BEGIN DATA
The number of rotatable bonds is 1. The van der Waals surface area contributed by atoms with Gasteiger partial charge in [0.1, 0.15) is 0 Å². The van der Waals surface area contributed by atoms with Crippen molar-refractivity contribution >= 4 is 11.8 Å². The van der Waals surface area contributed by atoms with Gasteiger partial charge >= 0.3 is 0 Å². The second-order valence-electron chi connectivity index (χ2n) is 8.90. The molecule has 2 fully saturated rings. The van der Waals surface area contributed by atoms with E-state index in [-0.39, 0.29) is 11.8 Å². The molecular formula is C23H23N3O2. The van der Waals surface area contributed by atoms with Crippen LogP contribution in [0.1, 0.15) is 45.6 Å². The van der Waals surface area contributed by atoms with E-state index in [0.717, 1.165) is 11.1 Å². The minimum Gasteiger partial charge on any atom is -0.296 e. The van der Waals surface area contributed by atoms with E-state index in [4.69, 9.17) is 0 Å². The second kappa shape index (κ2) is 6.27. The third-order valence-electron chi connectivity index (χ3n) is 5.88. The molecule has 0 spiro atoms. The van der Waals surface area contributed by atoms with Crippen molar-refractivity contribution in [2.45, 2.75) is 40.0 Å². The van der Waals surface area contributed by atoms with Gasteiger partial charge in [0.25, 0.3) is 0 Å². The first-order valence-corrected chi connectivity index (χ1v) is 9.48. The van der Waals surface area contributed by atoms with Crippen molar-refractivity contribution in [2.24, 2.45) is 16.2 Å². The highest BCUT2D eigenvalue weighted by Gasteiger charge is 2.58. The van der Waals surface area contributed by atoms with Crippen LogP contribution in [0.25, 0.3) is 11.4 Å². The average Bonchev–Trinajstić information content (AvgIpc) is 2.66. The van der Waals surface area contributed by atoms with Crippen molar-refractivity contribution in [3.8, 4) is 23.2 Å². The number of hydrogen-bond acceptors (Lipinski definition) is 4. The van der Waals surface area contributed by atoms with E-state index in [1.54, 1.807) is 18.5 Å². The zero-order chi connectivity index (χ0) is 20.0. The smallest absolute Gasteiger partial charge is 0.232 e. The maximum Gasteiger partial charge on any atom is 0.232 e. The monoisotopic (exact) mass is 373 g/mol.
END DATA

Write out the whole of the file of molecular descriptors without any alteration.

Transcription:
The number of rotatable bonds is 1. The van der Waals surface area contributed by atoms with Gasteiger partial charge in [0.1, 0.15) is 0 Å². The van der Waals surface area contributed by atoms with Crippen molar-refractivity contribution >= 4 is 11.8 Å². The van der Waals surface area contributed by atoms with Gasteiger partial charge >= 0.3 is 0 Å². The second-order valence-electron chi connectivity index (χ2n) is 8.90. The molecule has 2 fully saturated rings. The van der Waals surface area contributed by atoms with E-state index in [-0.39, 0.29) is 11.8 Å². The molecular formula is C23H23N3O2. The van der Waals surface area contributed by atoms with Crippen LogP contribution in [0.1, 0.15) is 45.6 Å². The van der Waals surface area contributed by atoms with E-state index in [0.717, 1.165) is 11.1 Å². The minimum Gasteiger partial charge on any atom is -0.296 e. The van der Waals surface area contributed by atoms with E-state index in [4.69, 9.17) is 0 Å². The second kappa shape index (κ2) is 6.27. The third-order valence-electron chi connectivity index (χ3n) is 5.88. The molecule has 0 spiro atoms. The van der Waals surface area contributed by atoms with Crippen molar-refractivity contribution in [2.45, 2.75) is 40.0 Å². The van der Waals surface area contributed by atoms with Gasteiger partial charge in [0.25, 0.3) is 0 Å². The first-order valence-corrected chi connectivity index (χ1v) is 9.48. The van der Waals surface area contributed by atoms with Crippen molar-refractivity contribution in [2.24, 2.45) is 16.2 Å². The highest BCUT2D eigenvalue weighted by Gasteiger charge is 2.58. The van der Waals surface area contributed by atoms with Crippen LogP contribution in [0.25, 0.3) is 11.4 Å². The average Bonchev–Trinajstić information content (AvgIpc) is 2.66. The van der Waals surface area contributed by atoms with Crippen molar-refractivity contribution in [3.8, 4) is 23.2 Å². The number of hydrogen-bond acceptors (Lipinski definition) is 4. The van der Waals surface area contributed by atoms with E-state index in [1.54, 1.807) is 18.5 Å². The zero-order chi connectivity index (χ0) is 20.0. The smallest absolute Gasteiger partial charge is 0.232 e. The maximum Gasteiger partial charge on any atom is 0.232 e. The monoisotopic (exact) mass is 373 g/mol.